Tuesday, 8 October 2013



Writing for Record Mirror in 1978 can make your dreams come true, probably far too early. My aim isn’t so true anymore, doesn’t have to be, because shit just happens.

Like being around when a bunch of newly released albums land in the office one morning. I’m immediately attracted to the foxy fantasy cover of Earth Wind & Fire’s fancy pants album, All ‘n’ All, and, my recent trip to Fort Worth fresh in my mind, take it away to review. Whoosh, it’s a belter. Erudite dance music you can listen to – the ultimate accolade.

So I write a 150-word review praising its dynamism and desire to inject some off-the-shoulder soul into a late-seventies disco scene sadly lacking any fever of the Saturday-night variety. In other words, this is hot stuff.  

Someone somewhere high up likes my review.

A week after it appears, my office phone rings.

‘Barry, Ellie here.’ Ellie Smith is the PR for CBS in Soho Square. New Yorker, sharp, sassy and great company. ‘We liked your review and were wondering if you’d care to see the band play live again.’

‘Are they coming over to promote the album?’ I ask.

‘Yes, they’re planning a European tour for the late summer.’

‘Stick me down. I’d love to see them.’

‘Well, the idea would be for you to preview the show – as you know, it’s pretty spectacular – before it actually comes over. The band are currently on a US tour and the show we’re looking at is in Atlanta. Next week.’ 

At the end of 1977 I’d never been to Atlanta in my life. It was as far off the radar as Borneo or Billericay. Within barely the first four weeks of ’78, I’d have been there twice, first with the Sex Pistols and now with EW&F. So no difference there, then.

‘Sounds great. Thanks very much.’

‘Wonderful. Now, let me tell you the itinerary.’

She sounds a little excited.

‘You fly out in the afternoon, first class from Heathrow to Paris.’

‘First class?’ That’s never happened before. And why Paris if we’re flying to the States?

‘You then stay overnight at the George Cinq where you’ll dine with some other European journalists who are also going to the gig.’

See what I mean? Dreams.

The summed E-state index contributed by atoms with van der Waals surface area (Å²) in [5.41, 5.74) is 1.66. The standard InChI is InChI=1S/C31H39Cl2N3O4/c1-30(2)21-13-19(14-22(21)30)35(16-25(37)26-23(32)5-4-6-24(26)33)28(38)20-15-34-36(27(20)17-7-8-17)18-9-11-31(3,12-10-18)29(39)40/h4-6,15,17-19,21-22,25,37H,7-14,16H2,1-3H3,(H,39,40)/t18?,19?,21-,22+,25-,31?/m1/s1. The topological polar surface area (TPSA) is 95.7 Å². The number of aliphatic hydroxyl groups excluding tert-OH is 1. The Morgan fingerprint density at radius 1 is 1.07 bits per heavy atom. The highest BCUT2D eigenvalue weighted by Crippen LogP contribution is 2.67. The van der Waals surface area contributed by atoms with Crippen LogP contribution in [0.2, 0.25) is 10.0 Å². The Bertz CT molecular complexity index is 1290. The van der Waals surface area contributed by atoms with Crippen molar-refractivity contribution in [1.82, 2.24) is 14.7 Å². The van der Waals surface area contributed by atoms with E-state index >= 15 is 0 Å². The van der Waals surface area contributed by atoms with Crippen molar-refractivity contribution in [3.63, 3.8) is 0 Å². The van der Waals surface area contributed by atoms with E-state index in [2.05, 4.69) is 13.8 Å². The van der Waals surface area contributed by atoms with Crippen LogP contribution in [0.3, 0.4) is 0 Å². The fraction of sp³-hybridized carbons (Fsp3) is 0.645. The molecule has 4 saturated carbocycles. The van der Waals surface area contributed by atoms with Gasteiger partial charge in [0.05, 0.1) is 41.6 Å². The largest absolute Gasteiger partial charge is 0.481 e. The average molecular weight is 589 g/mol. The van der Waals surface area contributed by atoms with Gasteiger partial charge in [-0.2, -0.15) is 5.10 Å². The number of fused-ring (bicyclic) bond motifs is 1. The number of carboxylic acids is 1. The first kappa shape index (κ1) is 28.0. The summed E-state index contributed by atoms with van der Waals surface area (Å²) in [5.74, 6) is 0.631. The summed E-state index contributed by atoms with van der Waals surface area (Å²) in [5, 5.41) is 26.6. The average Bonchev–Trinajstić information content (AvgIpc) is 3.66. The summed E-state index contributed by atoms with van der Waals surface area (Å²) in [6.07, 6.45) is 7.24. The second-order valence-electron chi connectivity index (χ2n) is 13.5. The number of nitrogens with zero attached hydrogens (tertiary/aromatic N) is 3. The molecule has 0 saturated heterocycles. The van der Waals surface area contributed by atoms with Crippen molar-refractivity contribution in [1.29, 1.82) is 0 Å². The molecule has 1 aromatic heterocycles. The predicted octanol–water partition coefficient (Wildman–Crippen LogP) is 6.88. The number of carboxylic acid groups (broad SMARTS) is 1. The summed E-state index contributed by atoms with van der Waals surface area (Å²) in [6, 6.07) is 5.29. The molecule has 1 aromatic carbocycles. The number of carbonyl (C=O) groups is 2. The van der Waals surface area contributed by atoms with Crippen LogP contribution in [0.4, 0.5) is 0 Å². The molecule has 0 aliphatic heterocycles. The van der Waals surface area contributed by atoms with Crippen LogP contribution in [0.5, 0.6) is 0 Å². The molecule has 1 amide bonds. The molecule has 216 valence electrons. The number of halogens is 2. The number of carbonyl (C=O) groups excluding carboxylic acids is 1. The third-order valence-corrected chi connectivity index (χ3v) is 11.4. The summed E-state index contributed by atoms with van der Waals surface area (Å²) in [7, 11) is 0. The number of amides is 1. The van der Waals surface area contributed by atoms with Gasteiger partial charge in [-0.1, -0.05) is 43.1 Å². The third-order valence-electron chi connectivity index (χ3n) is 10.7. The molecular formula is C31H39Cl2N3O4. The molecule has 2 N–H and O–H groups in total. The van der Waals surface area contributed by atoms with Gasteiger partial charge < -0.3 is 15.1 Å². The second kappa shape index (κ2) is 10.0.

‘How many?’

‘I think it’s about thirty.’

I can’t believe CBS would fly all those journos over – it’s unprecedented.

‘Any other British writers on the trip?’

‘Yes, Richard Williams for The Times and Pauline McLeod for The Mirror.’

A touch of class.

‘The next day you go to Charles de Gaulle airport where you catch a flight to New York on Air France Concorde. There you change planes and fly down to Atlanta on a private jet, stay for five days in a five-star hotel, see the show, do an interview and take in the sights. Then you get the private jet back to New York where you check in at the Plaza, have dinner and spend a night on the town. Next day, Concorde to Paris, Paris to London...’

‘First class?’

‘First class.’


‘Gee,’ she said, ‘I hope I get to go too.’

This is like an incredibly upmarket Price Is Right where I almost expect to be asked how much it will all amount to.

Come on down!

Take a ride in the sky on our ship fantasii

All your dreams will come true miles away.

We break through the sound barrier off the coast of France, George Cinq a distant memory.

As the head chef from Maxims prepares dinner in the galley, I toast Concorde with a glass of vintage champagne and a medallion of fresh foie gras followed by fillet of turbot in lobster sauce and a slab of chateaubriand with green pepper sauce. It’s the least I can do. This is Heaven in a tube for 128 passengers. The seats are tight but the speed is cool.

And the silver-plated futuristic cutlery is even cooler. I slip what I can into my inside jacket pocket and then feel terribly guilty for the rest of the journey. When we land in JFK, a passenger drops her handbag as she gets out of her seat. Its contents spill into the aisle and include several place settings’ worth of Concorde cutlery. She looks embarrassed as a smiling stewardess picks them all up from the cabin floor and puts them back into the handbag.

I don’t feel so guilty any more. Neither does virtually every other passenger. They must go through a shitload of Concorde cutlery.  I’ve still got mine in a drawer somewhere.            

I get to know Richard Williams a little that week. He’s an influential figure in music and the first presenter of The Old Grey Whistle Test. But I don’t take advantage of the opportunity.

Pauline McLeod is attractive and laughs a lot, which makes her even more attractive. She’s a top Fleet Street music writer but do I ever call her?